Impact of flanking chromosomal sequences on localization and silencing by the human non-coding RNA XIST.

Kelsey AD, Yang C, Leung D, Minks J, Dixon-McDougall T, Baldry SE, Bogutz AB, Lefebvre L, Brown CJ - Genome Biol. (2015)

Silencing of endogenous genes upon ectopic XIST expression. Allelic inactivation of chromosomes 1, 8, and 12 is shown as a heat map following DOX induction of XIST in cells containing integrations into the chromosome listed in green. Colors denote the allelic expression change as assessed by RNA-seq (red = downregulation; yellow = no change) for those genes with allelic reads with FPKM ≥5. The integration site is marked as a black arrow; confirmatory pyrosequencing assays are indicated by blue lines, and the centromere is shown as a black line. For chromosome 1, the chromosome is truncated at the site of a translocation as it is unknown whether the integration is on the translocated chromosome (boxed region)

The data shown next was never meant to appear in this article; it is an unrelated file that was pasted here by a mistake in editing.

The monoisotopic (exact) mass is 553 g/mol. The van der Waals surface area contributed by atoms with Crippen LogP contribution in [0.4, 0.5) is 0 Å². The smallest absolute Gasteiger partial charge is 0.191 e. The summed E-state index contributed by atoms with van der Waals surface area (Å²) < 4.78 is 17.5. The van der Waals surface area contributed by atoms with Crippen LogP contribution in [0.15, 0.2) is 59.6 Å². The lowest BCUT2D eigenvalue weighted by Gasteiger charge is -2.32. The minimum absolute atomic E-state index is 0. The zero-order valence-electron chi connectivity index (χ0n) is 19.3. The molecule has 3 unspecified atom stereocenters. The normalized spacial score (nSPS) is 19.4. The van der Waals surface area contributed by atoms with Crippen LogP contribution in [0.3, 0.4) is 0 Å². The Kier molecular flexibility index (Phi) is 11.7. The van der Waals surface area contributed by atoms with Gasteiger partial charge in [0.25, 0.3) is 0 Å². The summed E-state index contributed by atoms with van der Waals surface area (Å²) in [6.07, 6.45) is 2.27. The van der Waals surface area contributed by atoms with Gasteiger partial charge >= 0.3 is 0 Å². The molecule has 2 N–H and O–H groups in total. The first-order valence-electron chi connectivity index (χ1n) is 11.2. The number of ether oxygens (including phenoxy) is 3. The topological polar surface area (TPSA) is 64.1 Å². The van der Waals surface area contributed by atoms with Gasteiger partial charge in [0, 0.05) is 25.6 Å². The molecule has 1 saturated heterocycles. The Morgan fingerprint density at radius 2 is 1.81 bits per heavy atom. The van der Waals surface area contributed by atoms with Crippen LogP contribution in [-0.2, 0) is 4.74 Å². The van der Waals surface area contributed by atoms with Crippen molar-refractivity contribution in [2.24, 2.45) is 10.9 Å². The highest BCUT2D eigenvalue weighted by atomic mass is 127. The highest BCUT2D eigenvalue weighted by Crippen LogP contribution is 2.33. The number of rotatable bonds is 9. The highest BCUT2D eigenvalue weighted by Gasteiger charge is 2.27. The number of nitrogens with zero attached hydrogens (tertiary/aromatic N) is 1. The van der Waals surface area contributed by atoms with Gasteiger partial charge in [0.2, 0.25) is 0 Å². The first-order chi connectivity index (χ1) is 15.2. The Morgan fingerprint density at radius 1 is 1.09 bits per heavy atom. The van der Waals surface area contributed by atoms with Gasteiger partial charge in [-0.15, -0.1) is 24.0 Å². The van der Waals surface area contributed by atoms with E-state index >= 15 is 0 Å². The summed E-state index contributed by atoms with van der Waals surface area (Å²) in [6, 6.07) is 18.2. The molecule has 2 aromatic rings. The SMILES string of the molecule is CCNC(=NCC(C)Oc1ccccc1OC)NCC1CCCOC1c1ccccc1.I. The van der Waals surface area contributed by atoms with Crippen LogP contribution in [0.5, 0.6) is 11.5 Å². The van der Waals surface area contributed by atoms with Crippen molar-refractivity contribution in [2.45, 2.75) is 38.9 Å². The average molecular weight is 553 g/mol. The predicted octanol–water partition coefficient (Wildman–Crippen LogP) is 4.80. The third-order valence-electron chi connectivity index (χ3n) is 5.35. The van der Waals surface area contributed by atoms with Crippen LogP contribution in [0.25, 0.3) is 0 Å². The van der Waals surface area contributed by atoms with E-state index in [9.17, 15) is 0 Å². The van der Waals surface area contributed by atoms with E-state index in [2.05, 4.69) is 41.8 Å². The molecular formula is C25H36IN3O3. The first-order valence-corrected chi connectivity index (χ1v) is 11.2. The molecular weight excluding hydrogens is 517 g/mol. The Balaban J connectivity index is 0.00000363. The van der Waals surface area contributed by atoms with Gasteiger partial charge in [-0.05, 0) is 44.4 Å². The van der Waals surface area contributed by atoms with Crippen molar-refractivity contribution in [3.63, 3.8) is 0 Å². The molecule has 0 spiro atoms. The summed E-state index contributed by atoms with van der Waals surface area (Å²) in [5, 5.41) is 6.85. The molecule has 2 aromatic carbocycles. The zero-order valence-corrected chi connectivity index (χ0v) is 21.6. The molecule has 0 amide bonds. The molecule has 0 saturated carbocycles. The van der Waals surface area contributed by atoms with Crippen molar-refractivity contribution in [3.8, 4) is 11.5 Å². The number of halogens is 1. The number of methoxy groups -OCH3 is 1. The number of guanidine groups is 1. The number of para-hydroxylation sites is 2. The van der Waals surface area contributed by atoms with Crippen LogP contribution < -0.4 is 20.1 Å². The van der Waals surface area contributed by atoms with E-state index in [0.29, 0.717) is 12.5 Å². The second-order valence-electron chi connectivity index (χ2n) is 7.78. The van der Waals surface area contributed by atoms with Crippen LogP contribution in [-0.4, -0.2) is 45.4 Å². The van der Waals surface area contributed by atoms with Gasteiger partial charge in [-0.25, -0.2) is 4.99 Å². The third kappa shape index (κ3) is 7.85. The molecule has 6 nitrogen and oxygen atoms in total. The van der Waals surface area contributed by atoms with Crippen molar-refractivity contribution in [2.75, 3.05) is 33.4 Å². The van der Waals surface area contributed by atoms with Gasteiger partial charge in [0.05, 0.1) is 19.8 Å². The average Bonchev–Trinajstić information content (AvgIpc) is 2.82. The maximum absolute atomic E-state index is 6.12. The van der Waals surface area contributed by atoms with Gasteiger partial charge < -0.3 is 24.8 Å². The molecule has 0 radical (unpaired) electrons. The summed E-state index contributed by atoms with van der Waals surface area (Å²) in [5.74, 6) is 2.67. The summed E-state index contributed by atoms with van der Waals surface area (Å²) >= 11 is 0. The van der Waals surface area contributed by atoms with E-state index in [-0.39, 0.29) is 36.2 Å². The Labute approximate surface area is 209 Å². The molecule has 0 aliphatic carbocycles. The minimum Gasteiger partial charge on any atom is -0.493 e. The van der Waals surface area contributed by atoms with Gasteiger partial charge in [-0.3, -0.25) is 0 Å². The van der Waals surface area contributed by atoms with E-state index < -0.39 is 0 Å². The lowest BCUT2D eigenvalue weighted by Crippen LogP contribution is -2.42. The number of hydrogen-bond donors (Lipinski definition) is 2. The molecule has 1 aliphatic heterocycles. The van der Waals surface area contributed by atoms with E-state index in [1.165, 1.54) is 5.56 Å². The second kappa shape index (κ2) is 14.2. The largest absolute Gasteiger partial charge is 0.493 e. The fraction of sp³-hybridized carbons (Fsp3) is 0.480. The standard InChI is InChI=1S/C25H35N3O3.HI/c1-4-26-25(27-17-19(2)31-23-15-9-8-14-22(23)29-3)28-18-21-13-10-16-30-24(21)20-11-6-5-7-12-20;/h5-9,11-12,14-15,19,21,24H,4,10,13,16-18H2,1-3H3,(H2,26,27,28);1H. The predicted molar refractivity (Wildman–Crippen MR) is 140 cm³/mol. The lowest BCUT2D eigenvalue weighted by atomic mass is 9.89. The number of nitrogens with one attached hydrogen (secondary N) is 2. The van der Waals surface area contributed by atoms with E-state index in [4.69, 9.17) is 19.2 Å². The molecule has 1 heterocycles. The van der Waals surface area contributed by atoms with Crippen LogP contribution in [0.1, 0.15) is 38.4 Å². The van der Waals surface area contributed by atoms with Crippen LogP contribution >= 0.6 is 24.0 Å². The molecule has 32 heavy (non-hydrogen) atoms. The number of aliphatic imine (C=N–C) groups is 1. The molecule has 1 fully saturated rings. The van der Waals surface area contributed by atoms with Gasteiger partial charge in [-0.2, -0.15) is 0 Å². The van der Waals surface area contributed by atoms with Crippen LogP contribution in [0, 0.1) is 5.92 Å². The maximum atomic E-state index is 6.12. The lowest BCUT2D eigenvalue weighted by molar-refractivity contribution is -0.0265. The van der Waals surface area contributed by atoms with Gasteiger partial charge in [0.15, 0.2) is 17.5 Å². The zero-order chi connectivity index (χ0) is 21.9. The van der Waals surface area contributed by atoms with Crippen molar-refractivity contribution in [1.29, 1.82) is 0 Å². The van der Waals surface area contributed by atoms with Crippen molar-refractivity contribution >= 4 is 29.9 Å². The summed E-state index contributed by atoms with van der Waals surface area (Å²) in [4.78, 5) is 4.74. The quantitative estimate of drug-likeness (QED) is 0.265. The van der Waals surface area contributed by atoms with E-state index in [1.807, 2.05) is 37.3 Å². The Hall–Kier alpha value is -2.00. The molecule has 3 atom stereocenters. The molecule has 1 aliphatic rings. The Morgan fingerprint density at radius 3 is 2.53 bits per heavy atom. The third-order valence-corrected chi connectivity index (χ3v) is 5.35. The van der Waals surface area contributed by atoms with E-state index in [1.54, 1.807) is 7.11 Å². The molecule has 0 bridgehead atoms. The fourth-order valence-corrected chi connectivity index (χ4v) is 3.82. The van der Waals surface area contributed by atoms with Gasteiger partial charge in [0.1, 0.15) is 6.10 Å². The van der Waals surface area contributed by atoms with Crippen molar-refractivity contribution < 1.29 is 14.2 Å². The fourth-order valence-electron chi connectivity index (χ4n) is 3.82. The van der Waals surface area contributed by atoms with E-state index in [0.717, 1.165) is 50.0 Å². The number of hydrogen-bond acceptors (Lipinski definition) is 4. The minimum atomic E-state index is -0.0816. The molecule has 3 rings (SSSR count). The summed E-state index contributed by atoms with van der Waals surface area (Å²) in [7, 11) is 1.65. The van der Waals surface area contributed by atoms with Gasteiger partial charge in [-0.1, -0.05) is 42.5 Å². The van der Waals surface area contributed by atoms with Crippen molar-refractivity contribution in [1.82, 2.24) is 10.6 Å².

© Copyright Policy - OpenAccess
Related In: Results  -  Collection

License 1 - License 2
Show All Figures
getmorefigures.php?uid=PMC4591629&req=5

Fig4: Silencing of endogenous genes upon ectopic XIST expression. Allelic inactivation of chromosomes 1, 8, and 12 is shown as a heat map following DOX induction of XIST in cells containing integrations into the chromosome listed in green. Colors denote the allelic expression change as assessed by RNA-seq (red = downregulation; yellow = no change) for those genes with allelic reads with FPKM ≥5. The integration site is marked as a black arrow; confirmatory pyrosequencing assays are indicated by blue lines, and the centromere is shown as a black line. For chromosome 1, the chromosome is truncated at the site of a translocation as it is unknown whether the integration is on the translocated chromosome (boxed region)